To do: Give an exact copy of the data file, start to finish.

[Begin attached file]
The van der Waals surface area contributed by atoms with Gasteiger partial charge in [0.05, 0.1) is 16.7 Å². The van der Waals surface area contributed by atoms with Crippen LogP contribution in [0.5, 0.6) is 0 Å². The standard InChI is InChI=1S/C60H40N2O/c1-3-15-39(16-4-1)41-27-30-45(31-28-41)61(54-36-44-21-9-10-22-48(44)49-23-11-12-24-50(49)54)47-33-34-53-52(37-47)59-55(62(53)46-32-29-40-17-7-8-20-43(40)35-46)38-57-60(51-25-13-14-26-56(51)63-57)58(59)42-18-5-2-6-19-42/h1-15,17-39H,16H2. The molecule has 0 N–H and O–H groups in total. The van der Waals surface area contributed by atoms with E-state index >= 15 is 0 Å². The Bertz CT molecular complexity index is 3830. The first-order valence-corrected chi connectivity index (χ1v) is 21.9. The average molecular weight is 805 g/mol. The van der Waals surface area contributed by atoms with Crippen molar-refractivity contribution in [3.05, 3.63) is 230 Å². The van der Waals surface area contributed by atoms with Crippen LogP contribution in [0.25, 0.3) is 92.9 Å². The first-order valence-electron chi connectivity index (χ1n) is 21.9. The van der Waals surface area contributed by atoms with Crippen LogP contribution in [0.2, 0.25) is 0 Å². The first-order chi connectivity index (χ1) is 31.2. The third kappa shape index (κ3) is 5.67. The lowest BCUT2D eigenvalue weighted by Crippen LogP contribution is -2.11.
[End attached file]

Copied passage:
The van der Waals surface area contributed by atoms with Gasteiger partial charge in [0.05, 0.1) is 16.7 Å². The van der Waals surface area contributed by atoms with Crippen LogP contribution in [0.5, 0.6) is 0 Å². The standard InChI is InChI=1S/C60H40N2O/c1-3-15-39(16-4-1)41-27-30-45(31-28-41)61(54-36-44-21-9-10-22-48(44)49-23-11-12-24-50(49)54)47-33-34-53-52(37-47)59-55(62(53)46-32-29-40-17-7-8-20-43(40)35-46)38-57-60(51-25-13-14-26-56(51)63-57)58(59)42-18-5-2-6-19-42/h1-15,17-39H,16H2. The molecule has 0 N–H and O–H groups in total. The van der Waals surface area contributed by atoms with E-state index >= 15 is 0 Å². The Bertz CT molecular complexity index is 3830. The first-order valence-corrected chi connectivity index (χ1v) is 21.9. The average molecular weight is 805 g/mol. The van der Waals surface area contributed by atoms with Crippen molar-refractivity contribution in [3.05, 3.63) is 230 Å². The van der Waals surface area contributed by atoms with Crippen LogP contribution in [0.25, 0.3) is 92.9 Å². The first-order valence-electron chi connectivity index (χ1n) is 21.9. The van der Waals surface area contributed by atoms with Crippen LogP contribution in [0.2, 0.25) is 0 Å². The first-order chi connectivity index (χ1) is 31.2. The third kappa shape index (κ3) is 5.67. The lowest BCUT2D eigenvalue weighted by Crippen LogP contribution is -2.11.